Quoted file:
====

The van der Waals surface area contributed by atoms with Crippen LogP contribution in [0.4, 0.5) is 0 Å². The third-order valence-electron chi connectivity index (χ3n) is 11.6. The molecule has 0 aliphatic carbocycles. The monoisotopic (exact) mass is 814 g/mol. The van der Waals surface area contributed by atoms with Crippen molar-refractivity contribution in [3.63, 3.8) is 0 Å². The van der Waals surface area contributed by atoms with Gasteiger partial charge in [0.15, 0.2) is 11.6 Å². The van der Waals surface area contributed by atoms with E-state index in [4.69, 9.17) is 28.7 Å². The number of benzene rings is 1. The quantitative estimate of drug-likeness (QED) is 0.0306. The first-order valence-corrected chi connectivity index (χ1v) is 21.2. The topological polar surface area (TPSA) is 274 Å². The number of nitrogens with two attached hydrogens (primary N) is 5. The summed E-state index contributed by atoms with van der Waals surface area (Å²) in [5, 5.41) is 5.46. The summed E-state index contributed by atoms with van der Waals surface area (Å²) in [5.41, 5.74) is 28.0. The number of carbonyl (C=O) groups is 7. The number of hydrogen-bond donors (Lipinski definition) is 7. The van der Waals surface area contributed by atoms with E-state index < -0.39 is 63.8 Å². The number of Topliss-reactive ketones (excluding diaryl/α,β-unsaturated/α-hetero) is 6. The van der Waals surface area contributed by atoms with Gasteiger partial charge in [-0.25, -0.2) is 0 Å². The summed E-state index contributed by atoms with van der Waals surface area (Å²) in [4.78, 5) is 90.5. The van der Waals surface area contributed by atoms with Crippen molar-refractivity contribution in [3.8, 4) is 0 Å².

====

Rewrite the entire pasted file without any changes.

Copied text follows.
The van der Waals surface area contributed by atoms with Crippen LogP contribution in [0.4, 0.5) is 0 Å². The third-order valence-electron chi connectivity index (χ3n) is 11.6. The molecule has 0 aliphatic carbocycles. The monoisotopic (exact) mass is 814 g/mol. The van der Waals surface area contributed by atoms with Crippen molar-refractivity contribution in [3.63, 3.8) is 0 Å². The van der Waals surface area contributed by atoms with Gasteiger partial charge in [0.15, 0.2) is 11.6 Å². The van der Waals surface area contributed by atoms with E-state index in [4.69, 9.17) is 28.7 Å². The number of benzene rings is 1. The quantitative estimate of drug-likeness (QED) is 0.0306. The first-order valence-corrected chi connectivity index (χ1v) is 21.2. The topological polar surface area (TPSA) is 274 Å². The number of nitrogens with two attached hydrogens (primary N) is 5. The summed E-state index contributed by atoms with van der Waals surface area (Å²) in [5, 5.41) is 5.46. The summed E-state index contributed by atoms with van der Waals surface area (Å²) in [5.41, 5.74) is 28.0. The number of carbonyl (C=O) groups is 7. The number of hydrogen-bond donors (Lipinski definition) is 7. The van der Waals surface area contributed by atoms with E-state index < -0.39 is 63.8 Å². The number of Topliss-reactive ketones (excluding diaryl/α,β-unsaturated/α-hetero) is 6. The van der Waals surface area contributed by atoms with Gasteiger partial charge in [-0.25, -0.2) is 0 Å². The summed E-state index contributed by atoms with van der Waals surface area (Å²) in [4.78, 5) is 90.5. The van der Waals surface area contributed by atoms with Crippen molar-refractivity contribution in [3.8, 4) is 0 Å².